Florence, a businesswoman in Korogocho market, has started to sell of our entrepreneurs' goods through the Pop Up Shop says that she has a great hope that Somo will focus to empower mainly women and the youth. Evans, who works at the resource center, also hopes for a change in the underserved population as target groups in enforcing change.

Our new Hub provides a space, for our already graduated entrepreneurs that live closer to Korogocho hence providing both the team and our entrepreneurs an environment suitable in the scaling up of the businesses by providing access to the fast internet; needed for marketing and reporting.

We look forward to launching our hub and providing opportunities and growth in the underserved population of Korogocho.




"If you are from a slum in Kenya, the holidays have a way of reminding you that you are underserved.” A woman called Loice from Korogocho, the place we are setting up our 2nd Hub, tells me. In Nairobi’s low-income communities, where charity rather than investment is the norm and severe access and inequities exist, low-income communities become extremely marginalized. December is the season for giving and gifting, and we ask that this season you help us double our impact for next year!

Somo partners with local entrepreneurs to help them build self-sustaining, high-impact businesses. Our current program includes a rigorous business plan workshop, a 12-week MBA Bootcamp and an advisory program offering professional mentorship. Somo then builds long-term advising relationships with the graduates and offers early-stage grant equity and later-stage growth capital to qualifying entrepreneurs. We have created two co-working hubs for our entrepreneurs, and we help them expand their market access with shops and delivery services. Businesses include an organic urban farm, a computer programming school, a renewable briquettes manufacturer, Kenyan inspired recycled dolls, honey, peanut butter, and candles.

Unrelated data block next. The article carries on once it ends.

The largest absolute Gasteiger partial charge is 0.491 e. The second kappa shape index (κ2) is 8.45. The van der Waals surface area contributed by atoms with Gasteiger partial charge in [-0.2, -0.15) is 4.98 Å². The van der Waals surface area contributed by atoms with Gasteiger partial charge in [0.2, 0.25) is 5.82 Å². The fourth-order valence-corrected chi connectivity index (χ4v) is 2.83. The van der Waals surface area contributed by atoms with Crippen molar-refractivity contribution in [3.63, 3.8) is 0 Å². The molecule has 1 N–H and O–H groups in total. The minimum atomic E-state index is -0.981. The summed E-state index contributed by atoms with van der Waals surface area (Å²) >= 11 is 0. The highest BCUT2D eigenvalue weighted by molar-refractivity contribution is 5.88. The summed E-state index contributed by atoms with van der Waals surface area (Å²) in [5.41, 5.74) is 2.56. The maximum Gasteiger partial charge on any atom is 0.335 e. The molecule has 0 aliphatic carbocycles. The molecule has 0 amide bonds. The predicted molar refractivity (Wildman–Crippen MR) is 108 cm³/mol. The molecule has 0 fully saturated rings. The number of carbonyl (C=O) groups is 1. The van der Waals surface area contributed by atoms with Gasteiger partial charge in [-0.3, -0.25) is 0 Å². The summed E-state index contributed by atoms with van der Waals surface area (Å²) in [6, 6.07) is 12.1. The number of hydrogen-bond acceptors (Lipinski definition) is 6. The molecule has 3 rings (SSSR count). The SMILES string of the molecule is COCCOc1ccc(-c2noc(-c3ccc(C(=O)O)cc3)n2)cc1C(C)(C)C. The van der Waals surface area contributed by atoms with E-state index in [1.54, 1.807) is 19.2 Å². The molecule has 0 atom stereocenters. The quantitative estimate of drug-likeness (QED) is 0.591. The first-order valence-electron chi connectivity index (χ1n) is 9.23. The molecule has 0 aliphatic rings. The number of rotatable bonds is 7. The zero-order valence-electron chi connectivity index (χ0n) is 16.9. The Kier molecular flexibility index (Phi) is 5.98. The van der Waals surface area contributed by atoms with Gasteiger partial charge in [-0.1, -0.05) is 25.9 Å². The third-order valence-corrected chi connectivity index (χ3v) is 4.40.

We have the power to help these communities-- instead of ephemeral gifts we give people the tools they need to change their communities from within.

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Teaching web design for a better future

Teaching web design for a better future

Elkanah is a web designer from Kawangware, one of the informal settlements in Nairobi. In 2016, he started DoubleServe to train youth in web design, helping them  acquire necessary skills to find jobs. Elkanah grew up living in an informal settlement in Kericho. After finishing high school in 2006, he decided to come to Nairobi to look for a job, a feit he found much more difficult than expected. He then joined college studying IT but wasn't able to finish school because he didn't have enough money for the school fees. After working in several odd jobs, he was able to join college again since he earned money as a web designer, which allowed him to pay for his school fees. Because of his own experience, Elkanah is passionate about training youth from the informal settlements to help them identify their passion and improve their personal situation. DoubleServe is not only a place where youth learns more about IT and web design but also a place they can receive mentorship, coaching and personal development.